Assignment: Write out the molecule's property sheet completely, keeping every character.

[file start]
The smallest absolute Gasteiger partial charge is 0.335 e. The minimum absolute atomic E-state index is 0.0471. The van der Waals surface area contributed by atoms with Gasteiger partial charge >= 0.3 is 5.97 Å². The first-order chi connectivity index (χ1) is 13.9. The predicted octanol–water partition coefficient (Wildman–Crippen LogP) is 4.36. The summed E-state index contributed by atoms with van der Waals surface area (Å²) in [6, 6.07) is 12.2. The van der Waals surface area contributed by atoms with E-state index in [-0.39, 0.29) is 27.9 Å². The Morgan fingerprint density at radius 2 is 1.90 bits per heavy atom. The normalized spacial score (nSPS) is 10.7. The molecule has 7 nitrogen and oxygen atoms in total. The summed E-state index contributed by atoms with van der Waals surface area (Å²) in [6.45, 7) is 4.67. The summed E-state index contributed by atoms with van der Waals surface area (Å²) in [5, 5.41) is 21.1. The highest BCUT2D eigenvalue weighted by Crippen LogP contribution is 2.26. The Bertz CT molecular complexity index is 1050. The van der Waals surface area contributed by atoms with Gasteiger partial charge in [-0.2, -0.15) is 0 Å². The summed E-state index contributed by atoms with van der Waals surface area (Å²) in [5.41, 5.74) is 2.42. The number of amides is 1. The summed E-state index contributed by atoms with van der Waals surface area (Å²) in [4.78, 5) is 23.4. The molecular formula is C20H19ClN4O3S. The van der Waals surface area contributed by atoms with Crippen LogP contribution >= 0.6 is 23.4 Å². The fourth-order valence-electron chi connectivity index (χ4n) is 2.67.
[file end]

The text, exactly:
The smallest absolute Gasteiger partial charge is 0.335 e. The minimum absolute atomic E-state index is 0.0471. The van der Waals surface area contributed by atoms with Gasteiger partial charge >= 0.3 is 5.97 Å². The first-order chi connectivity index (χ1) is 13.9. The predicted octanol–water partition coefficient (Wildman–Crippen LogP) is 4.36. The summed E-state index contributed by atoms with van der Waals surface area (Å²) in [6, 6.07) is 12.2. The van der Waals surface area contributed by atoms with E-state index in [-0.39, 0.29) is 27.9 Å². The Morgan fingerprint density at radius 2 is 1.90 bits per heavy atom. The normalized spacial score (nSPS) is 10.7. The molecule has 7 nitrogen and oxygen atoms in total. The summed E-state index contributed by atoms with van der Waals surface area (Å²) in [6.45, 7) is 4.67. The summed E-state index contributed by atoms with van der Waals surface area (Å²) in [5, 5.41) is 21.1. The highest BCUT2D eigenvalue weighted by Crippen LogP contribution is 2.26. The Bertz CT molecular complexity index is 1050. The van der Waals surface area contributed by atoms with Gasteiger partial charge in [-0.2, -0.15) is 0 Å². The summed E-state index contributed by atoms with van der Waals surface area (Å²) in [5.41, 5.74) is 2.42. The number of amides is 1. The summed E-state index contributed by atoms with van der Waals surface area (Å²) in [4.78, 5) is 23.4. The molecular formula is C20H19ClN4O3S. The van der Waals surface area contributed by atoms with Crippen LogP contribution >= 0.6 is 23.4 Å². The fourth-order valence-electron chi connectivity index (χ4n) is 2.67.